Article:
Figure 3

SEM images of exogenous biomineralized a Zn-CS/β-GP and b Zn-CS/nHAp/β-GP hydrogels in SBF for 21 days. c and d are magnified images of the above, respectively. EDX spectra of e Zn-CS/β-GP and f Zn-CS/nHAp/β-GP hydrogels. g XRD spectra of the mineralized hydrogels.

The antimicrobial nature of any implanted graft material aids in the persistence of the implant by preventing microbial attacks associated with surgeries. The hydrogels exhibited a bactericidal effect against Gram-negative and Gram-positive bacteria, such as Escherichia coli and Streptococcus pyogenes, respectively. The antimicrobial activity of the Zn-CS/nHAp/β-GP hydrogel was not significantly different compared with that of the Zn-CS/β-GP hydrogel (Table 1). Overall, these results (Figures 2, 3) clearly indicated the superiority of the nHAp-incorporated hydrogel over the native hydrogel (without nHAp).
Table 1

Zone of inhibition observed against Gram-negative and Gram-positive organisms

Hydrogel

Zone of inhibition (mm)

Escherichia coli

Streptococcus pyogenes

Zn-CS/β-GP

8.0 ± 0.013

9.3 ± 0.305

Zn-CS/n-HAp/β-GP

8.0 ± 0.057

9.6 ± 0.252

Addition of nHAp induced no significant change in the antimicrobial behavior of the hydrogel.

Biocompatible nature of the synthesized hydrogel

Biomaterials intended for tissue engineering applications should not exert any toxicity on mammalian cells. The dissolution of ions from biomaterials plays a vital role in regulating cytotoxicity. Impedance of cell growth and alterations in membrane permeability are signs of cytotoxicity. Hence, the synthesized Zn-CS/nHAp/β-GP hydrogel was subjected to an indirect 3-(4,5-dimethythiazol-2-yl)-2,5-diphenyltetrazolium bromide (MTT) assay. Mouse mesenchymal stem cells (mMSCs) were incubated with medium that was conditioned by immersing hydrogels therein for 24 h. Cells incubated in normal media served as negative controls, and cells treated with 0.1% Triton X-100 served as positive controls. From Figure 4a, it is obvious that the cells experienced cytotoxicity when cultured in 100 μL of conditioned medium, which was the amount equivalent to 5 mg of hydrogel. Since there was no discernible toxicity associated with 50 μL (2.5 mg) of conditioned medium, this condition was chosen for further studies. Direct measurement of cell viability was also performed with fluorescein diacetate (FDA) staining of control mMSCs (Figure 4bI, II) and of the mMSCs in the Zn-CS/nHAp/β-GP hydrogel (Figure 4bIII, IV). The results showed the non-toxic nature of the hydrogel, as indicated by the distinct cellular morphology and highly spread cellular extensions.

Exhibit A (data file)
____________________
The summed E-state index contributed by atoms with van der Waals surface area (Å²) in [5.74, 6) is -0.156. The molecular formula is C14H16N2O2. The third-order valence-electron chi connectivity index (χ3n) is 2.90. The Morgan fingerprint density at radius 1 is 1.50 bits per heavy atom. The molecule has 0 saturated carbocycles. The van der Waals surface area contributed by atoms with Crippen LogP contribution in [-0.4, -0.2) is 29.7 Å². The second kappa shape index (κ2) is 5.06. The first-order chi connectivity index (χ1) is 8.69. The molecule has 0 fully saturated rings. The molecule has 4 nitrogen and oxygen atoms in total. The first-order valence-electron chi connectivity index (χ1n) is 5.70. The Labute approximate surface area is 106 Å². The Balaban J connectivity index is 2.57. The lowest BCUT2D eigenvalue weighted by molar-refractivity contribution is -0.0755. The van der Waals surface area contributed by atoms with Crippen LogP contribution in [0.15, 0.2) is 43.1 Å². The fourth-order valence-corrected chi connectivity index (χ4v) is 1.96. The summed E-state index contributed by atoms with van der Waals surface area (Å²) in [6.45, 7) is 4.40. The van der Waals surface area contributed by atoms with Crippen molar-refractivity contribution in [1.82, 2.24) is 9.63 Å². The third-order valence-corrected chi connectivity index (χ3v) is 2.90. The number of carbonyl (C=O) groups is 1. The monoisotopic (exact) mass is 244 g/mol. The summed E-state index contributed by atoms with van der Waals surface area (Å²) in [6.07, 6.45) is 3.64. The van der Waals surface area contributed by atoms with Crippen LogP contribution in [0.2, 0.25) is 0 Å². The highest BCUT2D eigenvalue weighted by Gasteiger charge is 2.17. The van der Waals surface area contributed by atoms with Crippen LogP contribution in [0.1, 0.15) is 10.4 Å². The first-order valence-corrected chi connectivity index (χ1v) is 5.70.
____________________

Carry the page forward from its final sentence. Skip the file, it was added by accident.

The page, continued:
Figure 4

In vitro cytotoxicity analysis of Zn-CS/nHAp/β-GP hydrogel. a MTT assay of C3H10T1/2 cells grown for 24 h in medium conditioned with Zn-CS/nHAp/β-GP hydrogel. Wells treated with 0.1% Triton X-100 served as positive controls. Asterisk indicates significant decrease compared with control (p < 0.05) (n = 5). b FDA staining of C3H10T1/2 cells grown in Zn-CS/nHAp/β-GP hydrogel for 5 days and assessed with ×4 and ×10 objectives for cellular morphology. Control cells (I) and cells grown in hydrogel (III) showed highly spread cellular extensions. Magnified images of control and hydrogel-treated cells are depicted in (II) and (IV), respectively.

mMSC differentiation to osteoblasts at the cellular level

To determine the capability of hydrogels and the significance of nHAp in promoting MSC differentiation into osteoblasts, mMSCs were grown in the conditioned media obtained from the Zn-CS/β-GP hydrogel or from the Zn-CS/nHAp/β-GP hydrogel, either in the presence or absence of osteogenic stimulants for 7 and 14 days (Figure 5). Calcium deposition was assessed by alizarin red staining. Microscopic images of the biomineralized deposits indicated that, in the presence of osteogenic stimulation, the addition of nHAp in the Zn-CS/β-GP hydrogel promoted better osteoblast differentiation at 7 days (Figure 5c) and 14 days (Figure 5d) compared with the Zn-CS/β-GP hydrogel (Figure 5a, b). Quantification data for the alizarin red staining also indicated increased mineralization in the Zn-CS/nHAp/β-GP hydrogel at 7 days (Figure 5e) and 14 days (Figure 5f). Hence, the hydrogel exerted maximal differentiation potential under osteogenic conditions and in the presence of nHAp, indicating its osteoconductive nature.
Figure 5

Effect of Zn-CS/nHAp/β-GP hydrogel on mMSC differentiation and mineralization by alizarin staining. Cells were grown in the presence of hydrogels under normal and osteogenic conditions for periods of 7 and 14 days. Fresh medium was replenished every 3 days. Cells were fixed and stained with alizarin red to visualize the calcium deposits. Representative microscopic images of the fixed cells incubated on a Zn-CS/β-GP hydrogel for 7 days, b Zn-CS/β-GP hydrogel for 14 days, c Zn-CS/nHAp/β-GP hydrogel for 7 days, and d Zn-CS/nHAp/β-GP hydrogel for 14 days. e and f are quantification plots of calcium deposits of the above. NM normal medium, OM osteogenic medium. Asterisk indicates significant increase compared with the respective control in normal medium. Hash indicates significant increase compared with the respective control in normal medium (p < 0.05).